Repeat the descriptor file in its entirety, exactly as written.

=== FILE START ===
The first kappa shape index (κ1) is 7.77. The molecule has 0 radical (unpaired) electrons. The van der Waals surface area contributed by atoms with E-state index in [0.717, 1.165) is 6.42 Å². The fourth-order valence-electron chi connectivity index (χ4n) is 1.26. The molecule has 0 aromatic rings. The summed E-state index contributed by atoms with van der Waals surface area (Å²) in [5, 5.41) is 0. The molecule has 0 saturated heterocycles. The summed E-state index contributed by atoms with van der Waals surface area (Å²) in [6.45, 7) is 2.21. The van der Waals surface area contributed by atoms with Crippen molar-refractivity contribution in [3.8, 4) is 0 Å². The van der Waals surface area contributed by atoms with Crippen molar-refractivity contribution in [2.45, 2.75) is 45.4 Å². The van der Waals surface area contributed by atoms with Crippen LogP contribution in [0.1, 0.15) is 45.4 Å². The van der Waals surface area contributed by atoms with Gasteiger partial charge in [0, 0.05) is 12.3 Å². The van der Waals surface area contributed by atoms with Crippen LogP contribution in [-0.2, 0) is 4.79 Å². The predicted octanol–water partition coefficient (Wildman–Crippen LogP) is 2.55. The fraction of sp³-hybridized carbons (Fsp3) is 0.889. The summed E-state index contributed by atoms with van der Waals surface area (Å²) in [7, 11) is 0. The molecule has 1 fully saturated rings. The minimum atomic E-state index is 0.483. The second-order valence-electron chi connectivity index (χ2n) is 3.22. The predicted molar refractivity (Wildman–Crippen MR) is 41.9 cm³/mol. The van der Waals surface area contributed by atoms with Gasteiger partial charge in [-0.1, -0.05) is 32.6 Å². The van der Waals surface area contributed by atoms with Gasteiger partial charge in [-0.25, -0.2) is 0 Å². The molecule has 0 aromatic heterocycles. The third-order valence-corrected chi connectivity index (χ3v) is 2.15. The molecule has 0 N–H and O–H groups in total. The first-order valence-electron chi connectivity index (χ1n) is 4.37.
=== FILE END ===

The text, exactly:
The first kappa shape index (κ1) is 7.77. The molecule has 0 radical (unpaired) electrons. The van der Waals surface area contributed by atoms with E-state index in [0.717, 1.165) is 6.42 Å². The fourth-order valence-electron chi connectivity index (χ4n) is 1.26. The molecule has 0 aromatic rings. The summed E-state index contributed by atoms with van der Waals surface area (Å²) in [5, 5.41) is 0. The molecule has 0 saturated heterocycles. The summed E-state index contributed by atoms with van der Waals surface area (Å²) in [6.45, 7) is 2.21. The van der Waals surface area contributed by atoms with Crippen molar-refractivity contribution in [3.8, 4) is 0 Å². The van der Waals surface area contributed by atoms with Crippen molar-refractivity contribution in [2.45, 2.75) is 45.4 Å². The van der Waals surface area contributed by atoms with Crippen LogP contribution in [0.1, 0.15) is 45.4 Å². The van der Waals surface area contributed by atoms with Gasteiger partial charge in [0, 0.05) is 12.3 Å². The van der Waals surface area contributed by atoms with Crippen LogP contribution in [-0.2, 0) is 4.79 Å². The predicted octanol–water partition coefficient (Wildman–Crippen LogP) is 2.55. The fraction of sp³-hybridized carbons (Fsp3) is 0.889. The summed E-state index contributed by atoms with van der Waals surface area (Å²) in [7, 11) is 0. The molecule has 1 fully saturated rings. The minimum atomic E-state index is 0.483. The second-order valence-electron chi connectivity index (χ2n) is 3.22. The predicted molar refractivity (Wildman–Crippen MR) is 41.9 cm³/mol. The van der Waals surface area contributed by atoms with Gasteiger partial charge in [-0.1, -0.05) is 32.6 Å². The van der Waals surface area contributed by atoms with Gasteiger partial charge in [-0.25, -0.2) is 0 Å². The molecule has 0 aromatic heterocycles. The third-order valence-corrected chi connectivity index (χ3v) is 2.15. The molecule has 0 N–H and O–H groups in total. The first-order valence-electron chi connectivity index (χ1n) is 4.37.